LAS in CU Internship Fair for English/CW Majors: FAQ

 

Should I go? Why?

  • If you’re looking for a part-time spring internship, or a summer internship in the CU area, all of the employers at this event are local and looking for spring and summer internships.
  • If you’re not sure about an internship right now, this fair is an opportunity to learn about some of the options that are available to you locally.
  • If you’ve never been to a career fair before, this event is a smaller and friendly opportunity to learn how a fair works and practice talking to employers.

How do I prepare?

  • Brush up your resume (or write one if you never have before). Print out several copies to bring with you.
  • Go to the Handshake site for the event, and check out the list of employers who will be coming. Read up on a few that are of particular interest to you, and think of some good q questions to ask the representative who will be at the fair.
  • Think about what YOU could bring to that opportunity: yours skills, your relevant experience, your interest in the work the organization does. Be prepared to work it into conversation.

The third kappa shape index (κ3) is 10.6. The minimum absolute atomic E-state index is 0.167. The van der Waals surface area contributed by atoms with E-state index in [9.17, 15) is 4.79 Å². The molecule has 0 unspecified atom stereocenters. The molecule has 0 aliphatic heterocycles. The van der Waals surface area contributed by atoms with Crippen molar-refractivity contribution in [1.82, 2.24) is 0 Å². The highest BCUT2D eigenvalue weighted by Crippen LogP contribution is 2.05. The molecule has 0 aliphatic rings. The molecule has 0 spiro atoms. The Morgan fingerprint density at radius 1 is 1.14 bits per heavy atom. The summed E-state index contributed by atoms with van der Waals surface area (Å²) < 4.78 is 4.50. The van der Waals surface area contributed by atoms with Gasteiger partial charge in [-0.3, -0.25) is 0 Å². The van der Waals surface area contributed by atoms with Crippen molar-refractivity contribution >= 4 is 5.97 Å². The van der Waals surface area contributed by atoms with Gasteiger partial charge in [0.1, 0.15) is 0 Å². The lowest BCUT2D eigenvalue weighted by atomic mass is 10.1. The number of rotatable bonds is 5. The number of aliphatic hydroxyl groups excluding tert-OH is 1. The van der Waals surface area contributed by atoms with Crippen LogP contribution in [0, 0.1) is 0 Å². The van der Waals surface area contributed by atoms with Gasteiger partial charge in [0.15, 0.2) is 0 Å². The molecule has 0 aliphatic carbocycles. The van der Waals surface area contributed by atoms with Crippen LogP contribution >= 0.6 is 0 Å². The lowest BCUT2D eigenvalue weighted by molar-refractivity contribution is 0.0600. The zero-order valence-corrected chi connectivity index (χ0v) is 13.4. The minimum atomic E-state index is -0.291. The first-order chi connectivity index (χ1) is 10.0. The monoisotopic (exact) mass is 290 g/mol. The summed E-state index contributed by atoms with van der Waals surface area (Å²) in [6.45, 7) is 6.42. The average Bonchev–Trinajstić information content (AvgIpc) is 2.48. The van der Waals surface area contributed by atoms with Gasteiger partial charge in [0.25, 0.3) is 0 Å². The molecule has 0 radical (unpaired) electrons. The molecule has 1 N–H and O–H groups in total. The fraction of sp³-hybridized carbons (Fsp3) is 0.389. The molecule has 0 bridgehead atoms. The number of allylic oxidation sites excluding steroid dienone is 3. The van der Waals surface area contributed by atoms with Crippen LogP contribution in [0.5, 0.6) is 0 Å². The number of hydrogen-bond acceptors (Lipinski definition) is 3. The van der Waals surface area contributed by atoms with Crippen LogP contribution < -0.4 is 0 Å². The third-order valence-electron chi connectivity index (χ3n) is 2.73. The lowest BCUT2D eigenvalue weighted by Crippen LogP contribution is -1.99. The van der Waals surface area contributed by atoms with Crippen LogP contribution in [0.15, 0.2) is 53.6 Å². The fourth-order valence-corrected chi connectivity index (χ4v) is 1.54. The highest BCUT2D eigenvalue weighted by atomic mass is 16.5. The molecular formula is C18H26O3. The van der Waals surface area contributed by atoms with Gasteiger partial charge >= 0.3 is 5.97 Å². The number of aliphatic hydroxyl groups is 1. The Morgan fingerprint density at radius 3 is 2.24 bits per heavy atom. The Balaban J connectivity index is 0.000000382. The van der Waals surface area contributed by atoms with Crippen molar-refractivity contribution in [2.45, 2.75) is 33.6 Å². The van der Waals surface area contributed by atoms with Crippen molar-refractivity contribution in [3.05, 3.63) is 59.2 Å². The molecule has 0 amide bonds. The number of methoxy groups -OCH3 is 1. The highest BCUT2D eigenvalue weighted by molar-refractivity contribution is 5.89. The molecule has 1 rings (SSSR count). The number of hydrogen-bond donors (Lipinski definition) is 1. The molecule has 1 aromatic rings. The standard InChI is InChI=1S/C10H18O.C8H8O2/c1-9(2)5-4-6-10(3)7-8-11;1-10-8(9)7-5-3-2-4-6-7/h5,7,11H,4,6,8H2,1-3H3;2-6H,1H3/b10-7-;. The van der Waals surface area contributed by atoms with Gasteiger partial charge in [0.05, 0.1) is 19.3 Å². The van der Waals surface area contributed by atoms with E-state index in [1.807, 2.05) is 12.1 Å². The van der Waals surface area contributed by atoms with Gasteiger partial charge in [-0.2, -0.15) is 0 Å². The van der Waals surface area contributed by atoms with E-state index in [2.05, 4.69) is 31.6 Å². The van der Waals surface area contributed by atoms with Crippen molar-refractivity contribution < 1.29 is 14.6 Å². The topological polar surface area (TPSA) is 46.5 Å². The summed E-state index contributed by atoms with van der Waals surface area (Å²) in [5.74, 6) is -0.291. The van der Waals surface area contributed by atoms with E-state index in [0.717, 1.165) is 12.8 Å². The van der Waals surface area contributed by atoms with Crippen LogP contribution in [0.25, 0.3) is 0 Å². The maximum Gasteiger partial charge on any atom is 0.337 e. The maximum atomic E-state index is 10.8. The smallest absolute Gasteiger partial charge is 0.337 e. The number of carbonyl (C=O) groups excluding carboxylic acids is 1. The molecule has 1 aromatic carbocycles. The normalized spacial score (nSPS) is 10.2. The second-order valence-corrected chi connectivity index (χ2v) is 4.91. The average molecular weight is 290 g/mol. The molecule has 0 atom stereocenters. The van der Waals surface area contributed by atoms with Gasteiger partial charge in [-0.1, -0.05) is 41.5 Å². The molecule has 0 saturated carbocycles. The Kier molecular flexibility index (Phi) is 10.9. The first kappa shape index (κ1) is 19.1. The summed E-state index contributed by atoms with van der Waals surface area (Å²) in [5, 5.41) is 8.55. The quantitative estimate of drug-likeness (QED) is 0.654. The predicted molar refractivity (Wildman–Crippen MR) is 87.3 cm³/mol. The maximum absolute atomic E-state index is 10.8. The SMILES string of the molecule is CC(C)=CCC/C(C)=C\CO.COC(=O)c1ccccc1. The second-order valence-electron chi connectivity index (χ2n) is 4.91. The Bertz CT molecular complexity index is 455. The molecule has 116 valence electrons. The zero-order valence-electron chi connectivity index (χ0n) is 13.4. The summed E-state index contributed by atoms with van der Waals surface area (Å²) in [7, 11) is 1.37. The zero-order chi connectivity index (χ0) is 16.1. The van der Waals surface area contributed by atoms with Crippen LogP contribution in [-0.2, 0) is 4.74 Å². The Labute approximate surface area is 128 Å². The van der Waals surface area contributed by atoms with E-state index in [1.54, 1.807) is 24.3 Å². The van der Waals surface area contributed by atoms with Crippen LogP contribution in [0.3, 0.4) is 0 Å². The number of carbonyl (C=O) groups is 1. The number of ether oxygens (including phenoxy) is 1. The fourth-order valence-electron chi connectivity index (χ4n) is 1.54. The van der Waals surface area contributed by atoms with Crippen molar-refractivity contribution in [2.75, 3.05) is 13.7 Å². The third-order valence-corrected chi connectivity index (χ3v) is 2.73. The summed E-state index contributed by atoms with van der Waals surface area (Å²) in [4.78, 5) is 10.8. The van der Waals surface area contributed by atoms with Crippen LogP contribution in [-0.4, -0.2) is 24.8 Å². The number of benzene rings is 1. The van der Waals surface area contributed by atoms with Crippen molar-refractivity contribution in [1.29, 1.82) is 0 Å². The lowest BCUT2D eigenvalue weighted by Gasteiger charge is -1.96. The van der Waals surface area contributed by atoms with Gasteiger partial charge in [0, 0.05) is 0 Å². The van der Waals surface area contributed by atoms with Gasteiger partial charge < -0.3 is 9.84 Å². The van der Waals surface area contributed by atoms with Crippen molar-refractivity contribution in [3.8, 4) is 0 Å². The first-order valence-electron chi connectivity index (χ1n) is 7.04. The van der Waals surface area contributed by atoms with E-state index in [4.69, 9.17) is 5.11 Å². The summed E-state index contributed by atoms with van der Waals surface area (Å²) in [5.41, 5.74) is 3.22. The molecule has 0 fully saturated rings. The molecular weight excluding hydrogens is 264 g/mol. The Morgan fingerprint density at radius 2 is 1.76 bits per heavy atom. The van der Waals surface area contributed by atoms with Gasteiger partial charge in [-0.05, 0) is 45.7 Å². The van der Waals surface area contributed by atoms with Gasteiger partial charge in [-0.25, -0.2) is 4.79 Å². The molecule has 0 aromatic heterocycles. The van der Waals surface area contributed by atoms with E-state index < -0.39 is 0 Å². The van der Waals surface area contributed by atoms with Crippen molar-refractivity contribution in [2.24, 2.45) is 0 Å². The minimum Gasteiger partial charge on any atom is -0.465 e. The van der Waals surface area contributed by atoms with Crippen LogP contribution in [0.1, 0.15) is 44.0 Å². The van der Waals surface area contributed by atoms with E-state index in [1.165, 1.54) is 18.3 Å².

What should I wear?

You do NOT need a black suit for this fair, but you should dress professionally: good slacks or a skirt, a collared shirt or professional-looking top, a jacket if you have one, shoes that aren’t sneakers or hiking boots or flip-flops. Wearing the right thing is less important than not wearing the wrong thing: avoid t-shirts, hoodies, athletic wear, jeans, inappropriate accessories, ill-kempt clothes.

Do I need to stay for the whole thing? Should I try to talk to every employer?

No and no. It’s small enough that you could talk to everyone there, but you’re probably better off talking to three or four employers that you’ve researched and prepared for, and then a couple more if time permits. You can show up at any point while the fair is going on, and leave whenever you wish — but generally, the earlier you can get there the better, just because energies flag as the afternoon wears on.

Are there opportunities for non-STEM people?

YES. Elected officials from both ends of the spectrum will be there looking for interns of various kinds. State Farm needs Strategic Resources interns (which can mean a lot of different things, depending on the kinds of projects they’re trying to staff), Japan House wants interns with interests in cross-cultural education and exploration, ATLAS makes it a practice to place non-tech students in tech-related positions…and so on.

Where do I learn more about this fair?

On Handshake.

When and where is it?

IMonday, November 6, 3:30pm – 6pm, in Illini Union B&C.

Guest Post: Surviving the FOCUS Job Fair

By Ana V. Fleming, Communications Intern, Department of English